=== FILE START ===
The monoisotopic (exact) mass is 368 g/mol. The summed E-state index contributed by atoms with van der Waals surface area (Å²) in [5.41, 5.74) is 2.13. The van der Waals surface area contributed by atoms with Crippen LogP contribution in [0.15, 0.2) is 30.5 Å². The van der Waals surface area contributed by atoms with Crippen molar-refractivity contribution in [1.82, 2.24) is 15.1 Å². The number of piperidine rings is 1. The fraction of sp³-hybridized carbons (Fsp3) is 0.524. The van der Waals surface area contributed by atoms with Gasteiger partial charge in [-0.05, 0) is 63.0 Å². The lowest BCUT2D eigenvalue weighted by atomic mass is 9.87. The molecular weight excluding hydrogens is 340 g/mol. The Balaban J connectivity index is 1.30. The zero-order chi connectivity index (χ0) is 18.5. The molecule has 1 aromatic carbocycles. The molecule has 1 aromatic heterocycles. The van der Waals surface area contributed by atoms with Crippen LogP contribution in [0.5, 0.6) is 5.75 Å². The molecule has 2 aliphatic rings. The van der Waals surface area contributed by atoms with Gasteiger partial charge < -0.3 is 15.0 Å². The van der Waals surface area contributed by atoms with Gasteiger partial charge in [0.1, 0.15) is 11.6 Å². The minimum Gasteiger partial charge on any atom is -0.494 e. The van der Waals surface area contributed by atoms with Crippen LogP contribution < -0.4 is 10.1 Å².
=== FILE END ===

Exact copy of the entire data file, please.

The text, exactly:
The monoisotopic (exact) mass is 368 g/mol. The summed E-state index contributed by atoms with van der Waals surface area (Å²) in [5.41, 5.74) is 2.13. The van der Waals surface area contributed by atoms with Crippen LogP contribution in [0.15, 0.2) is 30.5 Å². The van der Waals surface area contributed by atoms with Crippen molar-refractivity contribution in [1.82, 2.24) is 15.1 Å². The number of piperidine rings is 1. The fraction of sp³-hybridized carbons (Fsp3) is 0.524. The van der Waals surface area contributed by atoms with Gasteiger partial charge in [-0.05, 0) is 63.0 Å². The lowest BCUT2D eigenvalue weighted by atomic mass is 9.87. The molecular weight excluding hydrogens is 340 g/mol. The Balaban J connectivity index is 1.30. The zero-order chi connectivity index (χ0) is 18.5. The molecule has 1 aromatic carbocycles. The molecule has 1 aromatic heterocycles. The van der Waals surface area contributed by atoms with Crippen LogP contribution in [0.5, 0.6) is 5.75 Å². The molecule has 2 aliphatic rings. The van der Waals surface area contributed by atoms with Gasteiger partial charge < -0.3 is 15.0 Å². The van der Waals surface area contributed by atoms with Gasteiger partial charge in [0.1, 0.15) is 11.6 Å². The minimum Gasteiger partial charge on any atom is -0.494 e. The van der Waals surface area contributed by atoms with Crippen LogP contribution < -0.4 is 10.1 Å².